How Colin keeps Wiston Lodge warm

Making sure our guests have warm rooms and hot water is vital and, thanks to our biomass boilers, the lodge is cosy even in winter. Our head groundsman, Colin Aitken, oversees the two burners and their infrastructure, a system which was installed in 2015.

The system is highly efficient, and needs strict maintenance. Every week Colin and his assistant Cody clean out the ash buckets, which collect the dense carbon waste produced by the burning. Then every month the burners – a main one and a back-up – are deep cleaned. Keeping them clean is vital to their smooth running, and even a large chip stuck in the system can cause a fault. 

Eight tonnes of woodchips are delivered every two weeks. These are piled in the woodstore behind the boiler room. From there, they are shovelled into a huge bin, called a hopper. At the bottom of the hopper, a giant agitator disk with four blades slowly pulls the chips towards a large moving corkscrew, which then feeds them into the burners.

Heated water is then transferred to the lodge via underground pipes. Heat exchange between the water store at the house and the store at the biomass plant keeps the temperatures responsive to demand and the weather. The water system works best when it’s being used – so run those baths and run ‘em hot!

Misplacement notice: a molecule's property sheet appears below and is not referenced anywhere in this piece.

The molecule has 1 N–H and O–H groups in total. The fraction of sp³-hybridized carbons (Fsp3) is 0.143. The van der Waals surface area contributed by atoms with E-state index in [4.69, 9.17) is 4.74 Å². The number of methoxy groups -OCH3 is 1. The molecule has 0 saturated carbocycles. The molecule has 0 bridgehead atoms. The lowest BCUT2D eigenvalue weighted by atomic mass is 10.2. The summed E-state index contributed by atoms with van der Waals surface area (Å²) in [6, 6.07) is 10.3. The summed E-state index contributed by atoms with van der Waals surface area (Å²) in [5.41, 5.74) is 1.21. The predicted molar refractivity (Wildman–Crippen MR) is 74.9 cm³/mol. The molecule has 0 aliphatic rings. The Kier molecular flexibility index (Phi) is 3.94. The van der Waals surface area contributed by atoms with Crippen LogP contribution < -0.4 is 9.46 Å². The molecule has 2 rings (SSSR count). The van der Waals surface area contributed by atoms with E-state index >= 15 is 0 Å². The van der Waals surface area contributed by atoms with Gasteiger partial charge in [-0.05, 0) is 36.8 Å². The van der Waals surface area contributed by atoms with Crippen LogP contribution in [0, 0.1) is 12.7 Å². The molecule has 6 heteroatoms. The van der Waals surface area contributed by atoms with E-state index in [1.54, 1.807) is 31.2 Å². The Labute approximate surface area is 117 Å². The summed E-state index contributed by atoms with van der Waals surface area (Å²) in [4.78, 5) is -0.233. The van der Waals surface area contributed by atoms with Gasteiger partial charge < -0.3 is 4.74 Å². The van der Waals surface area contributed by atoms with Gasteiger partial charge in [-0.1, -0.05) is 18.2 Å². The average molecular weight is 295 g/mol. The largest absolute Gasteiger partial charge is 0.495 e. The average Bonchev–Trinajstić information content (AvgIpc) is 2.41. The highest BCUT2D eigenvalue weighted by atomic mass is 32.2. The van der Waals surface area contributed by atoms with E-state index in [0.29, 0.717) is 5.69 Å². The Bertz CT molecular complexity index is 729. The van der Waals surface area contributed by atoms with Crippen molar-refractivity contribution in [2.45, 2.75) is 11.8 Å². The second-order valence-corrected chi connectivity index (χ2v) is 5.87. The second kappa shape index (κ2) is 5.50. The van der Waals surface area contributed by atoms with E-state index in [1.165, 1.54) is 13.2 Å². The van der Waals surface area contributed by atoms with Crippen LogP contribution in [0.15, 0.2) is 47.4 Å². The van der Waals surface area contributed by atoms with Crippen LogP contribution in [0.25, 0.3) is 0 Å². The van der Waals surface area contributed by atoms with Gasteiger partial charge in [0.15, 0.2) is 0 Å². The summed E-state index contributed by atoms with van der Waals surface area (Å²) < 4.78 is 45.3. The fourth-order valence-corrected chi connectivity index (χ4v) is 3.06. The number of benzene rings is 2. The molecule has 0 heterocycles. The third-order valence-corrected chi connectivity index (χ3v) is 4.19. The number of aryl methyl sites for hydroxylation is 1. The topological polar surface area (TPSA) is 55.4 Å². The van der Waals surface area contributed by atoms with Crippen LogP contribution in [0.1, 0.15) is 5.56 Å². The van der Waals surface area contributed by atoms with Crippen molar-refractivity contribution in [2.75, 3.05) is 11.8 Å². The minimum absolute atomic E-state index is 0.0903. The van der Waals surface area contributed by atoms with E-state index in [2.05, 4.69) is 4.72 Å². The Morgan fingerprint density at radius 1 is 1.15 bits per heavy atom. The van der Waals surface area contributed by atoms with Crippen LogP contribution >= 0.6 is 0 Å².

The job is not only about maintenance, it’s about guest safety and comfort: Colin also has to ensure the water runs at the correct temperature to kill water-borne bacteria in the house, and needs to watch upcoming weather. If it’s going to get noticeably colder or warmer, he needs to adjust the boilers so that the heat in the house can be altered. Even in a large Victorian lodge it can get too warm.

The waste from the boilers is efficiently used – each day only about a cola-can’s worth is produced from each machine. Colin saves it and in summer the carbon is thinly spread on the grounds around the estate, where it feeds back into the soil.

Things have come a long way since the days when Wiston Lodge was heated only by oil and open fires.

Colin would like to give our boilers names – at the moment they are simply A and B. Help give them a bit of personality by sending us some gender-neutral suggestions!